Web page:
How did you come up with the concept of your story?
In 2004 I had a very vivid dream that, afterward, wouldn’t leave me alone. Said dream basically detailed out one scene
from the story, something so different and captivating for me that it stuck. Now, it must be noted that I was not writing at
that time, nor did I intend to write in any professional capacity. But as this one nugget of an idea would not let me be, I
started to form a story around it – Why were these people doing what they were doing? Who were they?
I think that working in the Preservation Dept of the campus library system had bled into my subconscious and that is
where the magick system that rules The Bookminder developed.
How did you come up with the title?
Haha, well, I had to actually do a bit of research to check my brain on this as, over time, there have been several
incarnations, besides the working title of Wizard’s Librarian. As a (former(?)) librarian, I was really hoping to keep the
working title, as homage to my career and the work that had sparked the initial idea. But then we wanted to go with
something simpler, brighter, and more “fantasy”.
The ‘research’ I allude to above? I just unearthed a Facebook exchange between a librarian friend and I from last March.
In it she says she quite likes the new title and then asks “Who came up with that?”
My answer? “Honestly I don’t remember . . . might have been my editor. We just started throwing things together.” Words
that felt book-binder-y but not quite so literal. Things like “Spellbinder / Spellbound” seemed a bit too on the nose.
Please provide some insight into or a secret or two about your story.
The locations in Bookminder are real. Parentino truly did fall to ruins, while its twin fortification flourished. And while the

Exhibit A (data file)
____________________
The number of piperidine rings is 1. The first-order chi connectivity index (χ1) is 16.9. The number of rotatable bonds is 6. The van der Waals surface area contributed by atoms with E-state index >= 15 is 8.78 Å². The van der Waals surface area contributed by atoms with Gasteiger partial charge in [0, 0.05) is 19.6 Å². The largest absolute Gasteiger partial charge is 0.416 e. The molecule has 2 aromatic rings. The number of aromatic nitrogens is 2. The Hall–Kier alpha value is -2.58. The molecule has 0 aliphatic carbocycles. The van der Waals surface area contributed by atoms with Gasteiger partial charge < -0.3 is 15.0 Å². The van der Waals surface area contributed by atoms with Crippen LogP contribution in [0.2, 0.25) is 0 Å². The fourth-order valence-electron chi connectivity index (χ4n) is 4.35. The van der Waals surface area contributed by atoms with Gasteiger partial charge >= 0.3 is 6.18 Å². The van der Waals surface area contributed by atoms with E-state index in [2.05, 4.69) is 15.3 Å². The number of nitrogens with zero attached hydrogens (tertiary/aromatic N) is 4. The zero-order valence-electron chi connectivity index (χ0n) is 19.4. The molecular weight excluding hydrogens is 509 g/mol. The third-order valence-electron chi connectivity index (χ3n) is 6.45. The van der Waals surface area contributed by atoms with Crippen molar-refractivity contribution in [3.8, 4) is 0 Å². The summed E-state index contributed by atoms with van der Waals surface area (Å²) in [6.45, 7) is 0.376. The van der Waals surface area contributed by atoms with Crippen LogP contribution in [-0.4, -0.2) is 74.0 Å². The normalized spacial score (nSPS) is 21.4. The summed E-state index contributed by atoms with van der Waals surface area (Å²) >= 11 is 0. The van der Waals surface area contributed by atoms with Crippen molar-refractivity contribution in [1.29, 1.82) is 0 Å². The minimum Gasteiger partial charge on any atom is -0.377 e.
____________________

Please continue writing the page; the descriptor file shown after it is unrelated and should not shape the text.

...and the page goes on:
town known as Dvigrad in the story did have another name, Moncastello, in keeping with the attitude of the characters in
the story, I dropped the name from their fortification and merely called it Dvigrad. Call it a decision of character politics, if
The tales of what actually happened to Dvigrad are a little muddled but history has the town mixed up in the middle of the
Venice and Austrian conflict of the sixteenth century. And the town truly was abandoned due to plague—though history
has that date at 1630 and Bookminder has it coming some 50-odd years later.
What was the most surprising part of writing this book?
The more I write (and this is, by far, the most writing I have yet done) the more I have come to realize that stories like to
take on a life of their own. I used to hear that and scoff. But, in penning Bookminder, I found that sometimes an element
would sneak into the narrative and then prove to be a stroke of brilliance in how it either foreshadowed a thing, or simply
played a symbolic role. I kept looking at how things turned out going “but I’m not that smart!” or maybe “I’ve gotta just be
lucky . . .” or “ . . . the story is asserting itself!” So I’m a convert to that philosophy, now.
We’re celebrating the release of THE BOOKMINDER by M. K. Wiseman with a blog tour and Rafflecopter give-away! Visit each blog each day for more chances to win lots of great prizes. If you like epic fantasy, you’ll love this coming-of-age tale of magic and wizards set in the Renaissance era.
January 9-16, 2016
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